Frederick Forsyth might have very well written one of the absolute best criminal espionage novels when he published The Day of the Jackal back in 1971.
Following a nameless English hitman known only as The Jackal, the story focuses on his methodical preparation to carry out what might be the most ambitious assassination of all time: killing Charles de Gaulle.
Gabriel Garcia Marquez, winner of the Nobel Prize in Literature in 1982, is a figure who needs little introduction among book lovers.
His works have always been distinguished by their profound and meaningful nature, and One Hundred Years of Solitude represents those qualities like none other.
Telling of the rise and fall of a mythical town called Macondo, the story follows the lives of multiple generations belonging to the Buendia family.
E.L. Doctorow is revered as one of the greatest and most influential authors of the 20th century, and I think anyone who picks up his works, whether they like them or not, can understand why.
Ragtime was considered one of his best works and a true classic, presenting a relatively disjointed narrative following many characters, some real and others imagined, across their trials and tribulations in a snapshot of early 1900s New York City.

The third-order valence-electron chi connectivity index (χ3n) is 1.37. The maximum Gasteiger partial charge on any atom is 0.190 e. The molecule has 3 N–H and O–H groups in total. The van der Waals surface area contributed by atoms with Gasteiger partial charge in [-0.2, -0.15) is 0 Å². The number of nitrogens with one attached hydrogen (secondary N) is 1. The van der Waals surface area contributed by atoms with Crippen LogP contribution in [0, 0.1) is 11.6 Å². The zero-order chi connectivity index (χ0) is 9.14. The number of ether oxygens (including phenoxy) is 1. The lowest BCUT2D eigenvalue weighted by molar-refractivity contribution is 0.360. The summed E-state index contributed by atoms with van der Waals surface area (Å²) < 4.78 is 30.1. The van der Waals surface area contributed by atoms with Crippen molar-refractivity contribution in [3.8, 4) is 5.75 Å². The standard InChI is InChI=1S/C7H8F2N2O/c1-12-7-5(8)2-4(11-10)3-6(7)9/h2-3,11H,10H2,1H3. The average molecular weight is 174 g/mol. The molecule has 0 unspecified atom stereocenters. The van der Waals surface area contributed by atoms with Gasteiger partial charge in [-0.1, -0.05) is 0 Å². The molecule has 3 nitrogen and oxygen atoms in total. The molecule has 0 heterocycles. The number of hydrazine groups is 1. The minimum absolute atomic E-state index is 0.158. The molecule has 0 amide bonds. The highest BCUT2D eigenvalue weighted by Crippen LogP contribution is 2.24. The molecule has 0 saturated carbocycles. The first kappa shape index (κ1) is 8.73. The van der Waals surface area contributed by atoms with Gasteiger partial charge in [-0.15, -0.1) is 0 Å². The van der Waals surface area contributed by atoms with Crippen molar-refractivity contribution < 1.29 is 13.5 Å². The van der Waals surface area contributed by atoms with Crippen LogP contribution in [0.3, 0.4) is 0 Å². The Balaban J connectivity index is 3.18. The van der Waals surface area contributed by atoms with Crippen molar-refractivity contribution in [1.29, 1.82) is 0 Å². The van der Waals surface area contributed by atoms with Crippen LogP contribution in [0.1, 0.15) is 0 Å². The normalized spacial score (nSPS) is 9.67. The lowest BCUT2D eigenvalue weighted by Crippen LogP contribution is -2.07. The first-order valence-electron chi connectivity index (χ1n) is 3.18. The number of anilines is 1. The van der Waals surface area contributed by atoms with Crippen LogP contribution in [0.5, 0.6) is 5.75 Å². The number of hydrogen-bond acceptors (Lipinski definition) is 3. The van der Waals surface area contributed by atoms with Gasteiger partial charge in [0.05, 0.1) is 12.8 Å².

James A. Michener had a rather peculiar specialty as an author, focusing on rather lengthy historical novels profoundly focusing on a specific geographical location.
The Source, originally published back in 1965, takes us on a journey thousands of years long through the Holy Land, recounting the origins of Judaism, the rise of the early Hebrews, and all which happened since then until the modern conflict with Palestine.
Irving Stone had a knack like none other for writing poignant biographical novels which still remained true to their sources, with The Agony and the Ecstasy arguably being his most famous and defining work.
Fictionalizing the life of Michelangelo Buonarroti, the all-time famous artist responsible for many immortal creations, the novel takes us on a grandiose and perilous journey through the Renaissance as the artist tries to find his way in life against all odds.
John Le Carre is a man whom I believe needs little introduction at this stage, having authored so many international bestsellers, some of which found their way on our television and movie screens.
Already fifty years have passed since he published his first bestselling novel, the one to really launch his career, The Spy Who Came in from the Cold. Taking the world by storm at the time, the novel follows the story of a retiring intelligence officer who is offered the opportunity to entrap the East German Intelligence Service deputy director, but only if he’s willing to use himself as the bait.